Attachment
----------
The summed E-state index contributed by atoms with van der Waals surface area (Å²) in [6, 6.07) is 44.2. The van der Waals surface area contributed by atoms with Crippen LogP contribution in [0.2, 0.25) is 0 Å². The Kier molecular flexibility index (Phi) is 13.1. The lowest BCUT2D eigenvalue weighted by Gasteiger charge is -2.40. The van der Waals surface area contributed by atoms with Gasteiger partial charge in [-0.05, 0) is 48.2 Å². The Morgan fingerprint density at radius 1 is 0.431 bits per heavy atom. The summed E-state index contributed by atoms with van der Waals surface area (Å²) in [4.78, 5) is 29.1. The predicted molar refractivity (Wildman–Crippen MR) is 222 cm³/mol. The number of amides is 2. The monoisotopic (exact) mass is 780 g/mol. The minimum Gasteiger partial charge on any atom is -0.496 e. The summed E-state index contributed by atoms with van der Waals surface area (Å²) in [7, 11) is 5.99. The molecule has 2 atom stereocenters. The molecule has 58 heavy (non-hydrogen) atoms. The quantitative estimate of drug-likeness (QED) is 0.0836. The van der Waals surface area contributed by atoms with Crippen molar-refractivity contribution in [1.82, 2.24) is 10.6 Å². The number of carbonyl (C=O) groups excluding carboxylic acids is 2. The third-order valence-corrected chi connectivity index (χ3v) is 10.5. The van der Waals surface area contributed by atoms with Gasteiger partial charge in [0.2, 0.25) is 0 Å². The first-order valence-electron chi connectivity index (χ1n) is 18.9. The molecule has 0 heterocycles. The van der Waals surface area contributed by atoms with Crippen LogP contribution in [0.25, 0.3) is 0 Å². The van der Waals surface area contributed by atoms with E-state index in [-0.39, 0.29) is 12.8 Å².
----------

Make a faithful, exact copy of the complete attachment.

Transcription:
The summed E-state index contributed by atoms with van der Waals surface area (Å²) in [6, 6.07) is 44.2. The van der Waals surface area contributed by atoms with Crippen LogP contribution in [0.2, 0.25) is 0 Å². The Kier molecular flexibility index (Phi) is 13.1. The lowest BCUT2D eigenvalue weighted by Gasteiger charge is -2.40. The van der Waals surface area contributed by atoms with Gasteiger partial charge in [-0.05, 0) is 48.2 Å². The Morgan fingerprint density at radius 1 is 0.431 bits per heavy atom. The summed E-state index contributed by atoms with van der Waals surface area (Å²) in [4.78, 5) is 29.1. The predicted molar refractivity (Wildman–Crippen MR) is 222 cm³/mol. The number of amides is 2. The monoisotopic (exact) mass is 780 g/mol. The minimum Gasteiger partial charge on any atom is -0.496 e. The summed E-state index contributed by atoms with van der Waals surface area (Å²) in [7, 11) is 5.99. The molecule has 2 atom stereocenters. The molecule has 58 heavy (non-hydrogen) atoms. The quantitative estimate of drug-likeness (QED) is 0.0836. The van der Waals surface area contributed by atoms with Crippen molar-refractivity contribution in [1.82, 2.24) is 10.6 Å². The number of carbonyl (C=O) groups excluding carboxylic acids is 2. The third-order valence-corrected chi connectivity index (χ3v) is 10.5. The van der Waals surface area contributed by atoms with Gasteiger partial charge in [0.2, 0.25) is 0 Å². The first-order valence-electron chi connectivity index (χ1n) is 18.9. The molecule has 0 heterocycles. The van der Waals surface area contributed by atoms with Crippen LogP contribution in [0.25, 0.3) is 0 Å². The van der Waals surface area contributed by atoms with E-state index in [-0.39, 0.29) is 12.8 Å².